A single subject design will be used where each participant serves as her or his own control. Data is plotted in a staggered graph in which the participants’ behaviour is tracked over time. Data will be collected pre-intervention, at 6 months and at a 12-month follow-up. Data concerning residents’ behaviour will be collected weekly during the whole intervention period. To evaluate nursing staffs’ experiences of the care model, interviews will be conducted.
The study is divided into three phases. In phase A, residents with aggressive behaviour will be assessed every other day over a two-week period. In phase B, the care model is implemented with support from the research group. In phase C, the staff will continue with the model without support from the research group.

Data collection
Resident characteristics, such as age, length of stay, diagnose and drugs prescription will be collected. Cognitive status will be measured by using the Geriatric Rating Scale (GRS). The Multi-Dimensional Dementia Assessment Scale (MDDAS) will be used to measure motor- and ADL function, behavioural and psychiatric symptoms.
Caregiver characteristics, such as demography, educational level, and work experience will be collected. Caregivers’ knowledge relating to care for people with dementia will be measured by a Visual Analogue Scale (VAS).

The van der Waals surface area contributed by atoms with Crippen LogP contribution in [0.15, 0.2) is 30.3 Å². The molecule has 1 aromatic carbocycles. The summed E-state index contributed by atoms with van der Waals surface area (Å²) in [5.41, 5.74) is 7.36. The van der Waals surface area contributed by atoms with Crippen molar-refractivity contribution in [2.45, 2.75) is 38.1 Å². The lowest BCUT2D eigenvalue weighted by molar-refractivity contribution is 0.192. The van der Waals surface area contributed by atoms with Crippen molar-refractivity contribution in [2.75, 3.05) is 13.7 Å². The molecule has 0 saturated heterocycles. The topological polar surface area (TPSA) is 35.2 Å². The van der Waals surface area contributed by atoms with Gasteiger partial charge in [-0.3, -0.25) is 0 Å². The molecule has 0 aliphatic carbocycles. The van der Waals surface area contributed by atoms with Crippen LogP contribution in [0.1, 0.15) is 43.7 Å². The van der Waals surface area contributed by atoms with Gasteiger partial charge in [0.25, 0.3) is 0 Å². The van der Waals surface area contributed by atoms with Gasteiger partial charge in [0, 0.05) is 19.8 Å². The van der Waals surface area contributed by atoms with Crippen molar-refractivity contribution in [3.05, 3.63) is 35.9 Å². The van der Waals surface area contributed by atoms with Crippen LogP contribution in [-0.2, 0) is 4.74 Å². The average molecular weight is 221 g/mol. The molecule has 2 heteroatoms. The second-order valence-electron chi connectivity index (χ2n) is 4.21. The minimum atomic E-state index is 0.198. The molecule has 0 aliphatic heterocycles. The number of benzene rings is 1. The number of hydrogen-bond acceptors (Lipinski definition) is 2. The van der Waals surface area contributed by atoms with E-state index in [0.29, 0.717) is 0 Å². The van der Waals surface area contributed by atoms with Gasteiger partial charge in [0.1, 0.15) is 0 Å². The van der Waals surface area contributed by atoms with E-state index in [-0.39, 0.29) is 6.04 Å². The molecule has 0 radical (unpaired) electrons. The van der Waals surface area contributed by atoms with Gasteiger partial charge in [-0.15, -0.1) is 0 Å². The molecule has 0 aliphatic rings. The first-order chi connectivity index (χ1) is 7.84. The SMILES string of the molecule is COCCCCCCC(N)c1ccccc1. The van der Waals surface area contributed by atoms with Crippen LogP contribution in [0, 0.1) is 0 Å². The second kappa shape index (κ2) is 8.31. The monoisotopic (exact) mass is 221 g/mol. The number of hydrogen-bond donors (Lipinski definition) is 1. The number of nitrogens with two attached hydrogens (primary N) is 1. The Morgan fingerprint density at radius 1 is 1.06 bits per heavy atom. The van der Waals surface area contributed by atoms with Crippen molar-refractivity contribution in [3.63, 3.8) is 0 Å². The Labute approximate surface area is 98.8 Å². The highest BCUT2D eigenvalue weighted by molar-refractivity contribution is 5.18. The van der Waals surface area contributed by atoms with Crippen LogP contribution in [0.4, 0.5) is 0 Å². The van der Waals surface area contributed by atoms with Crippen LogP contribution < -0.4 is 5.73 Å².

The frequency and severity of BPSD will be measured by the Neuropsychiatric Inventory (NPI). The instrument has been used in the past on several occasions in studies for evaluating the behavioural symptoms of people with dementia disease and is tested for both validity and reliability.
Quality of life among residents will be measured by the Dementia Quality of Life Instrument (DEMQOL-Proxy). The instrument is comparable to the best available proxy method in mild to moderate dementia and shows promise in severe dementia.
The Management of Aggression in People with Dementia Questionnaire – MAPDAQ will be used to evaluate attitudes of nurse staff regarding the causes of, and best ways of responding to aggressive behaviour. To study whether staff has a reality oriented or a personhood focused approach towards people with dementia, an instrument developed by Normann, et al. will be used.
The Demand-Control-Social Support questionnaire (DCS) will be used to measure nursing staff work environment. The NPI Care Distress Scale (NPI-D), a part of the above mentioned NPI-scale, will be used to measure nursing staff distress related to each BPSD.